The clause also may be read to cover physical violence taken in furtherance of robbery or extortion, but where the government has insufficient proof of an attempt or a conspir acy. For instance, a defendant may commit or threaten physi cal violence to further an extortion conspiracy but the govern ment may lack sufficient proof that the defendant agreed to join the conspiracy. Similarly, Congress may have wanted to reach a defendant who threatened physical violence to further an uncompleted robbery or extortion but there is doubt whether the defendant had yet embarked upon an attempt. Cf. United States v. Dworken, 855 F.2d 12, 16 (1st Cir. 1988) ("The invariably elusive nature of what constitutes an 'at tempt' has long been the subject of judicial chagrin.").
The court of appeals acknowledged that the physical vio lence clause might cover some conduct that was not already covered under the preceding clause of the Act, but the court thought it "unlikely that Congress included the 'violence' lan guage to capture such a tiny set of academic hypotheticals." 04-1244 Pet. App. 14a. Congress presumably was concerned, however, with ensuring complete coverage under the Act, particularly where robbery or extortion plans turned violent. As the court of appeals acknowledged, when initially enacted in 1946, the Hobbs Act "explicitly linked the 'acts of physical violence' clause to the prohibition on robbery and extortion." Id. at 15a (citing Pub. L. No. 486, 60 Stat. 420 (1946)). The original Act's physical violence clause thus applied to "aca demic hypotheticals," such as a defendant who threatens or agrees to use physical force to commit a robbery even though such conduct was separately prohibited under the statute's prohibitions of attempts and conspiracies. See pp. 14-15, in fra.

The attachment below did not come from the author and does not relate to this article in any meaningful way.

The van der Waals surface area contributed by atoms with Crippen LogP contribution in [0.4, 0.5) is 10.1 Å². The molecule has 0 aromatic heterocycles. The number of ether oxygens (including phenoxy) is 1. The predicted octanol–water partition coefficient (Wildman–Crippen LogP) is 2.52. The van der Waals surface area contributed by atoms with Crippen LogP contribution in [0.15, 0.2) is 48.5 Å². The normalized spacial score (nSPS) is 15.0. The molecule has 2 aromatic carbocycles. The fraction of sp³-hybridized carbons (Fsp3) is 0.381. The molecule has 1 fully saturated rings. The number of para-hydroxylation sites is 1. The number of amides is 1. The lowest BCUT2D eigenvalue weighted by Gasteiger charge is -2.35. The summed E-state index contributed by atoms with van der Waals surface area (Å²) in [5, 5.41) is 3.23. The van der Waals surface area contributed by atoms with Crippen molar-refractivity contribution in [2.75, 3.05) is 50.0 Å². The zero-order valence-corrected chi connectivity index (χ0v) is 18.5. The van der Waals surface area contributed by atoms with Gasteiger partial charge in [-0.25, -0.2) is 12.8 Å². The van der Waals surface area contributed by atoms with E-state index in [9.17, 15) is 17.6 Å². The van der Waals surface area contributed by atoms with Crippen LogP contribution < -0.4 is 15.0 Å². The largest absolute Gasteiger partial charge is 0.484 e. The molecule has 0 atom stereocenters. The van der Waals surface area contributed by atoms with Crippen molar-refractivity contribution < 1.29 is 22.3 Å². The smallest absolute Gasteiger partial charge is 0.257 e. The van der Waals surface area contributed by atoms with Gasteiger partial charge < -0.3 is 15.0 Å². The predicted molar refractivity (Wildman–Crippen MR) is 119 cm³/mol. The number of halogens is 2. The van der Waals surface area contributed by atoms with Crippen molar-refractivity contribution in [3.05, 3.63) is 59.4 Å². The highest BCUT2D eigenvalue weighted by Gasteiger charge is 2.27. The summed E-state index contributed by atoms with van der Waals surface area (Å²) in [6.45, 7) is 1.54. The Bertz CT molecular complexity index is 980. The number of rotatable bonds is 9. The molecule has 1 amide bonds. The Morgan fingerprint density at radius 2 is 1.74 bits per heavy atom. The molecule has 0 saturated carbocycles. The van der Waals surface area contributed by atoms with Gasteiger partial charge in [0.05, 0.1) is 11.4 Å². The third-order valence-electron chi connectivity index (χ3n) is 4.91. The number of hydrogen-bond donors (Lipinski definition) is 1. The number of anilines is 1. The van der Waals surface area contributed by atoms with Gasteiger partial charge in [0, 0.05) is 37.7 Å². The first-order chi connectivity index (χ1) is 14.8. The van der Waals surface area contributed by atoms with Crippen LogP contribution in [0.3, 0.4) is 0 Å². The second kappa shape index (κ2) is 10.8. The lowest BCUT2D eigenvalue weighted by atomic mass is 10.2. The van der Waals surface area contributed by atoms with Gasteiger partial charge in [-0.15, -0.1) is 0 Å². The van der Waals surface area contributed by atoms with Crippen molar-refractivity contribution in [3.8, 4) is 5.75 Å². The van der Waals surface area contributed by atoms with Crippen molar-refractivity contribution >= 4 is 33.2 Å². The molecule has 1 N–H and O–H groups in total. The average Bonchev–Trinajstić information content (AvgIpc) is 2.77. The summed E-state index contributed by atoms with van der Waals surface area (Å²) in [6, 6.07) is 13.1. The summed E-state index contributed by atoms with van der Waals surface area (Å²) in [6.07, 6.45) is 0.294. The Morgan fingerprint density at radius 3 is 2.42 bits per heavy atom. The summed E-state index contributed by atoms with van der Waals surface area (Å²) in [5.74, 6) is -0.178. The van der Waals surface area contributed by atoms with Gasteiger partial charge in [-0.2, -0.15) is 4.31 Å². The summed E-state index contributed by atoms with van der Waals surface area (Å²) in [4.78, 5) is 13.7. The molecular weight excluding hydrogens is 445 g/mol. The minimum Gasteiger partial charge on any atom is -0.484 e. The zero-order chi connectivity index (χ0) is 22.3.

Congress also employed a similar overlapping phrase that criminalized physical violence in furtherance of an extortion or exaction of property in the Hobbs Act's predecessor, the Anti-Racketeering Act of 1934. Ch. 569, § 2(c), 48 Stat. 979- 980; see pp. 13-14, infra. Accordingly, the history of the stat ute shows that Congress separately prohibited physical vio lence in furtherance of other prohibited acts in order to en sure that the statute captured dangerous conduct even when the underlying substantive offense was not yet complete.